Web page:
You can certainly do it with a table saw; you can probably do it with a router, but if I'm understanding your cut right it would be a lot of wood to remove - the 2" wide bevel is fairly large. I'd call this Woodcraft in Sacramento. They might be willing to help you do it for a nominal fee, and they'll likely have the wood too. Most of their stores have a full shop in the back for teaching classes. If they can't or won't do it, I'm sure they'll have local advice on where to go.

Alternatively, you could almost certainly buy or order a piece like that at any local place with "lumber" or "millwork" in the name.
posted by true at 8:15 PM on January 17, 2010


Mark out the bevel and use a nice sharp hand plane, Or a power planer.
posted by hortense at 8:35 PM on January 17, 2010 [3 favorites]


Hortense has the answer you're looking for.

A $100 table saw isn't going to take too kindly to making that sort of bevel cut on a chunk of oak that long.

A woodworking shop would likely use a jointer to cut this bevel for you.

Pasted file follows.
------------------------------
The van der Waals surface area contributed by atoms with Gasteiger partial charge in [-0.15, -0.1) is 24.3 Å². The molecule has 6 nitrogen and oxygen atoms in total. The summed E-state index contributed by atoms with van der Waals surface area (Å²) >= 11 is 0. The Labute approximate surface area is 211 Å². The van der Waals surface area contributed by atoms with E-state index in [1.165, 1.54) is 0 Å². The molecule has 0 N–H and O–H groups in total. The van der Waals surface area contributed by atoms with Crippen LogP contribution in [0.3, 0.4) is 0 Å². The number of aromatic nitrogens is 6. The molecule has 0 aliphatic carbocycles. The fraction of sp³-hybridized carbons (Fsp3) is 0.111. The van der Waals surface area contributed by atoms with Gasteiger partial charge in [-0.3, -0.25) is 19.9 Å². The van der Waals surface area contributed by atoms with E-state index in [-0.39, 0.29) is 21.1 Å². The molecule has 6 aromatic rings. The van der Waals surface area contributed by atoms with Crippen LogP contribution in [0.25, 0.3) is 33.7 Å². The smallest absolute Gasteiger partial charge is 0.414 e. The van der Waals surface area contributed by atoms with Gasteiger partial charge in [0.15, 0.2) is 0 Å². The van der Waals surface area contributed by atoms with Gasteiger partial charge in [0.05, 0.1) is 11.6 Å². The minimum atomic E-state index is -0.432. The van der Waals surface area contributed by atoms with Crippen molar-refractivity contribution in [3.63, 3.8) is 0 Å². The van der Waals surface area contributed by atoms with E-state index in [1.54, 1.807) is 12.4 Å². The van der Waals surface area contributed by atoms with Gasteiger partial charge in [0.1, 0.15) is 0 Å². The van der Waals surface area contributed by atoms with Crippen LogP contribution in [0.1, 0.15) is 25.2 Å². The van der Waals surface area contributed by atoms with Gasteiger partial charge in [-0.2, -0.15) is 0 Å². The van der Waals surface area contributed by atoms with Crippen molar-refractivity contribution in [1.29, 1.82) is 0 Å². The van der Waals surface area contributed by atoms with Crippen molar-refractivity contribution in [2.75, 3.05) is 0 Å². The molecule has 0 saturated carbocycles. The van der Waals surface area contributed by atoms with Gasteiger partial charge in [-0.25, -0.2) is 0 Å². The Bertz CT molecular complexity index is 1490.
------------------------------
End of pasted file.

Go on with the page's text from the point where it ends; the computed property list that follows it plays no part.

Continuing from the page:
posted by davey_darling at 8:46 PM on January 17, 2010 [1 favorite]


I am nearly certain that Southern Lumber in San Jose will make a threshold out of lumber you buy from them. No clue if they would do it with lumber you bring in.

As to the $100 table saw; just no. There is little such a table saw would do that a similarly priced circular saw couldn't do and I suspect you would get better cuts from a decent circular saw and some good clamp down straight edges.
posted by fief at 9:04 PM on January 17, 2010


A woodworking shop would likely use a jointer to cut this bevel for you.

I don't know much about woodworking shops, but carpenters on a job site would make that cut on a portable table saw with no fuss. I can't think of a way to (easily) do it with a router -- maybe with a router table, a super long bit, and some kind of jig? And I definitely can't imagine easily doing it with a dremel.

So if you want a tablesaw anyway, this is your perfect excuse. Or just pay someone to do it -- it'll be cheaper, but then you don't get to have a tablesaw to play with.
posted by Forktine at 9:10 PM on January 17, 2010